Lord Woolton Pie
On the tenth day of Christmas, my true love gave to me
Ten lords-a-leaping, nine ladies dancing, eight maids-a-milking, seven swans-a-swimming, six geese-a-laying
Five golden rings
Four calling birds, three French hens, two turtledoves, and a partridge in a pear tree
Not familiar with Lord Woolton pie? I don’t blame you. First published in 1941 in the middle of strict WWII rationing, it encouraged Brits to use their garden vegetables without meat. Its namesake, Lord Woolton, served as the Minister of Food, where he had the unhappy job of trying to make a country at war happy about eating less meat, less sugar, and fewer eggs.
This pie in his honor, developed by the chef at The Savoy, never really took off. I wanted to make a modern version that kept the essentials the same while giving it a much-needed update. To build flavors from the ground up, we saute onions and garlic in butter before boiling all of the vegetables together and swap out plain old water for a combo of stock and wine. Instead of just throwing the boiled vegetables in the baking dish, we drain the cooking liquid to prevent the whole thing from turning out a soggy mess and turn the veggie-infused stock and wine into flavorful cheesy gravy. With a top layer of mashed potatoes and more cheese for good measure, I think even Lord Woolton would have been impressed.
We basically have a vegetarian take on a shepherd’s pie, plus cheese and gravy and lots of yummy veggies. I used the vegetables called for in the original recipe (although I did have to look up “swede” because the British don’t understand that it’s really called rutabaga), but feel free to swap them out for your favorites! The essential elements stay the same: tender vegetables simmered in flavorful liquid, easy gravy, and mashed potato lid. It’s hard to go wrong.
Science tidbit: leaving the skin on the potatoes for mashing makes you feel more like a frugal wartime cook, and it also ups the nutritional value of the dish. The skins contain high concentrations of B vitamins, vitamin C, iron, calcium, and potassium, and it also delivers lots of fiber.
- 1 lb + ½ lb. russet potatoes
- 7 T. butter, divided
- ¼ c. + ½ c. milk
- 2 cloves garlic
- 1 onion
- 1 rutabaga/swede
- 5 carrots
- ½ head cauliflower
- 2 c. vegetable or chicken stock
- 1 c. white wine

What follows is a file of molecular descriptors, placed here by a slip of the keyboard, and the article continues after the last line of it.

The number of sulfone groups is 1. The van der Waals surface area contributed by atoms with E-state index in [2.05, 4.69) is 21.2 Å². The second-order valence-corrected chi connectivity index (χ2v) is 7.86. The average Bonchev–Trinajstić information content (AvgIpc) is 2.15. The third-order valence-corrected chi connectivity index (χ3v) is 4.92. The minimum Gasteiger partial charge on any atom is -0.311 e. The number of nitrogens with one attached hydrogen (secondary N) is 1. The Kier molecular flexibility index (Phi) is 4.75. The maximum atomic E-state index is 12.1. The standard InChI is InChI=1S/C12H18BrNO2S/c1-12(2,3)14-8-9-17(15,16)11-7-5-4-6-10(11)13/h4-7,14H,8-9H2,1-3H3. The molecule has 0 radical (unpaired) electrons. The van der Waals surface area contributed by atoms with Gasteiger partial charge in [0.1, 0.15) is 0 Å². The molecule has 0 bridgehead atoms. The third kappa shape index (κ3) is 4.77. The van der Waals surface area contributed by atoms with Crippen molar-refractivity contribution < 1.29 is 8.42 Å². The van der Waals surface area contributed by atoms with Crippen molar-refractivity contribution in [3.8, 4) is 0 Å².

- ¼ c. flour
- 1 c. shredded Cheddar cheese, plus more for topping
- Preheat the oven to 350 degrees F.
- Make the mashed potatoes: cut 1 pound potatoes into about eight pieces per potato. Boil until soft all the way through, about 15 minutes. Drain and let cool.
- Cut the potatoes into smaller pieces to reduce the size of the pieces of skin. Mash the potatoes with 3 tablespoons butter, ¼ cup milk, and salt and pepper to taste.
- Make the vegetables: mice the garlic, chop the onion, and cut the rest of the vegetables into ½-inch dice.
- Melt 2 tablespoons butter in a large pot. Add the onion and cook over medium-low heat until translucent, about 5 minutes. Add the garlic and cook another minute or two, until fragrant. Add the rest of the vegetables, the stock, and the wine. Pour in additional water until the liquid just covers the vegetables. Simmer until the vegetables are tender, about 10 minutes.
- Drain the vegetables, reserving the cooking liquid. Season with salt and pepper to taste.
- Make the gravy: melt 3 tablespoons butter in a large saucepan over medium heat. Gradually add ¼ cup flour, whisking constantly, until fully incorporated. Slowly add 1 cup reserved vegetable cooking liquid and ½ cup milk, whisking constantly and breaking up any clumps. Gradually add 1 cup cheese, whisking until all of the cheese is melted. Cook over medium heat, whisking frequently, until thickened, about 5 minutes.
- Assemble the pie: transfer the vegetables to a 9x13 pan, pour the gravy on top, and gently mix. Top with the mashed potatoes and extra cheese, and bake for 10 minutes, until the cheese is melted and the dish is hot throughout.
Recipe adapted from the 1941 original from the World Carrot Museum, nutrition science from EatRight.org.